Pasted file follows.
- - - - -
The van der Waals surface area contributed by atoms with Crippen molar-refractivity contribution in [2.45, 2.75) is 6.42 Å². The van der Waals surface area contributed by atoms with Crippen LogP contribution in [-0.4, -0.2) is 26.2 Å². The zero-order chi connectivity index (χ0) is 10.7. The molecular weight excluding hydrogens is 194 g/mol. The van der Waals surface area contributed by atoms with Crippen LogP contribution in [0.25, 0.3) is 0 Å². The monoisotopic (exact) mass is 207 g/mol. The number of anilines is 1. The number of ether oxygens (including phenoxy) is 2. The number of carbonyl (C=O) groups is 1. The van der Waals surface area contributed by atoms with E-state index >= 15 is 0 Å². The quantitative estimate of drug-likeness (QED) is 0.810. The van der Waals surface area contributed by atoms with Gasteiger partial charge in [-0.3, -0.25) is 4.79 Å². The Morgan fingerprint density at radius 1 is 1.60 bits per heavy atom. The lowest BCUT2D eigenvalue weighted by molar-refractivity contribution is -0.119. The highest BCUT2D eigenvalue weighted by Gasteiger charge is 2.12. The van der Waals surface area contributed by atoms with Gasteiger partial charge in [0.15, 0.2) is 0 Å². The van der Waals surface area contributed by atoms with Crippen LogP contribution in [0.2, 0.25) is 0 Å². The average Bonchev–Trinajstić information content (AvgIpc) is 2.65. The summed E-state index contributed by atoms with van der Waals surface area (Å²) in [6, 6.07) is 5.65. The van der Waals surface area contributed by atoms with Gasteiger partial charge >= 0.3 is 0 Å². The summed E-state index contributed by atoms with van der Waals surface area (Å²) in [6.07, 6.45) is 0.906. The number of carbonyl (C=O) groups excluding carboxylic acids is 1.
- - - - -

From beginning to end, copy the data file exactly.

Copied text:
The van der Waals surface area contributed by atoms with Crippen molar-refractivity contribution in [2.45, 2.75) is 6.42 Å². The van der Waals surface area contributed by atoms with Crippen LogP contribution in [-0.4, -0.2) is 26.2 Å². The zero-order chi connectivity index (χ0) is 10.7. The molecular weight excluding hydrogens is 194 g/mol. The van der Waals surface area contributed by atoms with Crippen LogP contribution in [0.25, 0.3) is 0 Å². The monoisotopic (exact) mass is 207 g/mol. The number of anilines is 1. The number of ether oxygens (including phenoxy) is 2. The number of carbonyl (C=O) groups is 1. The van der Waals surface area contributed by atoms with E-state index >= 15 is 0 Å². The quantitative estimate of drug-likeness (QED) is 0.810. The van der Waals surface area contributed by atoms with Gasteiger partial charge in [-0.3, -0.25) is 4.79 Å². The Morgan fingerprint density at radius 1 is 1.60 bits per heavy atom. The lowest BCUT2D eigenvalue weighted by molar-refractivity contribution is -0.119. The highest BCUT2D eigenvalue weighted by Gasteiger charge is 2.12. The van der Waals surface area contributed by atoms with Gasteiger partial charge in [0.15, 0.2) is 0 Å². The van der Waals surface area contributed by atoms with Crippen LogP contribution in [0.2, 0.25) is 0 Å². The average Bonchev–Trinajstić information content (AvgIpc) is 2.65. The summed E-state index contributed by atoms with van der Waals surface area (Å²) in [6, 6.07) is 5.65. The van der Waals surface area contributed by atoms with Gasteiger partial charge >= 0.3 is 0 Å². The summed E-state index contributed by atoms with van der Waals surface area (Å²) in [6.07, 6.45) is 0.906. The number of carbonyl (C=O) groups excluding carboxylic acids is 1.